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Bipolar disorders: Subtypes, treatments, and health inequalities

Doctoral thesis
Authors Alina (Aikaterini) Karanti
Date of public defense 2020-03-13
ISBN 978-91-7833-731-6
Publisher Göteborgs universitet
Publication year 2020
Published at Institute of Neuroscience and Physiology, Department of Psychiatry and Neurochemistry
Language en
Links hdl.handle.net/2077/62687
Keywords bipolar disorders, drug therapy, lithium, lamotrigine, quetiapine, mood stabilizers, antidepressants, electroconvulsive therapy, psychotherapy, psychoeducation, comorbidity, socioeconomic factors, healthcare disparity, gender, education
Subject categories Psychiatry

Abstract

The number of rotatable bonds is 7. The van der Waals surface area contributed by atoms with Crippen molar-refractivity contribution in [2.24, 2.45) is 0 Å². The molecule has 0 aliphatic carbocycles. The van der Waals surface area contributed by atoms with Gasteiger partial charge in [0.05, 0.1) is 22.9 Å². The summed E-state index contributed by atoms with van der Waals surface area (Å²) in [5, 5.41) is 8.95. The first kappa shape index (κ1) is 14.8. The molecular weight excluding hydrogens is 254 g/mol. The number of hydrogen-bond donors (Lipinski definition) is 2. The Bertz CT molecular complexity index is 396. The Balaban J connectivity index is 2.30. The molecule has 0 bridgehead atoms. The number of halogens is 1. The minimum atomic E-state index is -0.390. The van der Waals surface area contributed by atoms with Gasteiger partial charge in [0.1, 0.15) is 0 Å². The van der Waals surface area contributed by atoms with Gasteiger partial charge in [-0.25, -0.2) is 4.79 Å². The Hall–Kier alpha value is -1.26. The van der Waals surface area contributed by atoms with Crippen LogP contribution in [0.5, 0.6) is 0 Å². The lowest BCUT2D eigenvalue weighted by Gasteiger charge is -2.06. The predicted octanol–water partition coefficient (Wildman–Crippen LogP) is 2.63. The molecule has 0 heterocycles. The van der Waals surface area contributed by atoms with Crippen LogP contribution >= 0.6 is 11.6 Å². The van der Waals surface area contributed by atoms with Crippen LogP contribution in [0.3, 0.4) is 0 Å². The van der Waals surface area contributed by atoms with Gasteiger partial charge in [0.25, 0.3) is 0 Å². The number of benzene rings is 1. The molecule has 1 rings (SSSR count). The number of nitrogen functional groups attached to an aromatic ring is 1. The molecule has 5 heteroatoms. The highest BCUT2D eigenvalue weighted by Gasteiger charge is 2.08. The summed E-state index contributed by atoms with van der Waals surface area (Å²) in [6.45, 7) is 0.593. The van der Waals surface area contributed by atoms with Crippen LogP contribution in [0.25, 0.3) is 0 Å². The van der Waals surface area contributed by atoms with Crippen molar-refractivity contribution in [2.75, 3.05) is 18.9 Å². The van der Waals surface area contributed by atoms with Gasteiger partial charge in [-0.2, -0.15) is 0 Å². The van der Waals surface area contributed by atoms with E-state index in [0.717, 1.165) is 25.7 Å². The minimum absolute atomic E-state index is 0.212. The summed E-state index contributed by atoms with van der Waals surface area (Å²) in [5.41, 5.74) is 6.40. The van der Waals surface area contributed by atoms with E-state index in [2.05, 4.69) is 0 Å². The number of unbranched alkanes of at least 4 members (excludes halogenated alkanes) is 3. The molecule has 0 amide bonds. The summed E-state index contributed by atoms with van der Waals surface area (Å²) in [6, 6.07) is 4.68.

This thesis comprises five studies based on prospective, longitudinal data from the Swedish national quality register BipoläR. Study I examined the differences between bipolar subtype I and II with respect to clinical features, course of illness, comorbidity, and socioeconomic factors. Study II investigated temporal changes in drug prescription patterns in bipolar disorder. Study III examined the effectiveness of psychoeducation for bipolar disorder. Study IV and V examined health inequalities in the management of bipolar disorder with respect to sex and patients’ educational level, respectively. Results showed noticeable phenomenological differences between the BDI and BDII, where BDII has a different and more complex clinical presentation in terms of illness course and comorbidity (Study I). This supports the validity of separating BDI and BDII. Concerning pharmacological treatment, we found that lithium use decreased during the study period, while lamotrigine and quetiapine increased. The use of antidepressants remained unchanged in BDII but increased somewhat in BDI (Study II). We found that psychoeducation decreased the risk for depressive and manic episodes as well as inpatient care in routine clinical practice (Study III). Lastly, we found differences in the management of bipolar disorder without apparent medical rationale. Whereas women were more likely to receive psychotherapy, antidepressants, benzodiazepines, antipsychotics, lamotrigine, and electroconvulsive therapy, men were more likely to use lithium (Study IV). Further, higher education in patients increased the likelihood of receiving psychotherapy and psychoeducation, but decreased likelihood of receiving first-generation antipsychotics, tricyclic antidepressants, and compulsory inpatient care (Study V).

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